“So when we were thinking about who we might partner with to deliver the Growth Hub, we already had a very positive relationship with BE Group and continued that because we wanted a partner that could bring best practice from elsewhere. Our regional players in that area are absolutely critical, but we didn’t want to design something that would replicate or duplicate something that was already there.”
There is an argument that much of the available funding should be pushed North to help the economies that are really struggling, but what happens in areas like Enterprise M3 is that the technical innovation going on has a hugely positive knock-on effect to the rest of the UK economy. It’s a challenging case, but one that the councils know they need to keep pushing by standing their ground and underpinning their case with hard facts.
“There is a supply chain of SMEs working with some of the big financial sector companies, so you are almost positioning the region as one of the key regions that influences the competitiveness of the UK,” said David. “There is evidence that shows how investing in the South East gives you a bigger return than in other parts, but you actually have to invest in both for very different reasons.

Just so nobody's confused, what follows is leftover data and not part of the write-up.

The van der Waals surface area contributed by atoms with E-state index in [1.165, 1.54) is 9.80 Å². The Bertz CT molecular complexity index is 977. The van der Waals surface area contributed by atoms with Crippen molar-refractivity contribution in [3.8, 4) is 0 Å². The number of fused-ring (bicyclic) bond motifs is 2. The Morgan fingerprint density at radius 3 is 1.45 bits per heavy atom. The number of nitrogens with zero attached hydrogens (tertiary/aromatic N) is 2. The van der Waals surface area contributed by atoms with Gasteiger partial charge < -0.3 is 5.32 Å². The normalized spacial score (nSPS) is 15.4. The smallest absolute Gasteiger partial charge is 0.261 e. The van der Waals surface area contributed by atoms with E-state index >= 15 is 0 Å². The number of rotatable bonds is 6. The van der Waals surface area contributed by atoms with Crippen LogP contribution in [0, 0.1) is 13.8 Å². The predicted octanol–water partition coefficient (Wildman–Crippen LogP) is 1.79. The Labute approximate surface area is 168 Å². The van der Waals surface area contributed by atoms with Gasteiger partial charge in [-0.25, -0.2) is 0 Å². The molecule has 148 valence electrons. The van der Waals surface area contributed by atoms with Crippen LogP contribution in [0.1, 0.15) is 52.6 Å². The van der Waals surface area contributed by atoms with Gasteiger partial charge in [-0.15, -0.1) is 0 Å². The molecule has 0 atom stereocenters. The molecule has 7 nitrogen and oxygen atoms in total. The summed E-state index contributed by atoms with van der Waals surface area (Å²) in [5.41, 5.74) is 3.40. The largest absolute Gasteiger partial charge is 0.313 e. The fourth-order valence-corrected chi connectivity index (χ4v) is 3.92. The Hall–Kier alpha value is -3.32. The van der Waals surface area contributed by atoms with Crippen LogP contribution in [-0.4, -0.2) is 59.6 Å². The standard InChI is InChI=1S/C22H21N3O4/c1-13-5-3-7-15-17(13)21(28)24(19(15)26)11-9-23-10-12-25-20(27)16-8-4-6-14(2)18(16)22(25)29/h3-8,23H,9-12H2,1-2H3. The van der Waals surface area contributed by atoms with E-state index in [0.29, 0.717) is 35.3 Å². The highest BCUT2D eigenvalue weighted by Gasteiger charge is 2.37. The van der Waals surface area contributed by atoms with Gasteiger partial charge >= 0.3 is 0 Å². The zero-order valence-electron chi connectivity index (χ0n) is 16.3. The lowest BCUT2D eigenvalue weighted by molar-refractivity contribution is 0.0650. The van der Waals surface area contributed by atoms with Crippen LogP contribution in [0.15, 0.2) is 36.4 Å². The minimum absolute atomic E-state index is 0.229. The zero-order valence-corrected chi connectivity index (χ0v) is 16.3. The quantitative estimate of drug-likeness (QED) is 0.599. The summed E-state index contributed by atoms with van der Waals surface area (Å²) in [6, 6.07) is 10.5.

“We are thriving, but can never afford to stand still because a lot of other parts of the world are thriving as well. If you look at the M4 corridor in Thames Valley, that has been phenomenally successful over the last 20 or 30 years, particularly around IT and technology and I would argue that the challenge for the Enterprise M3 area is that this neighbour is one of our strongest competitors. One of the reasons why our job is so important is that we need to compete nationally and internationally, but also much more locally.
“We know there will be lots of companies wanting to come to this area, and my advice to them would be to work through the criteria that business would apply to any location.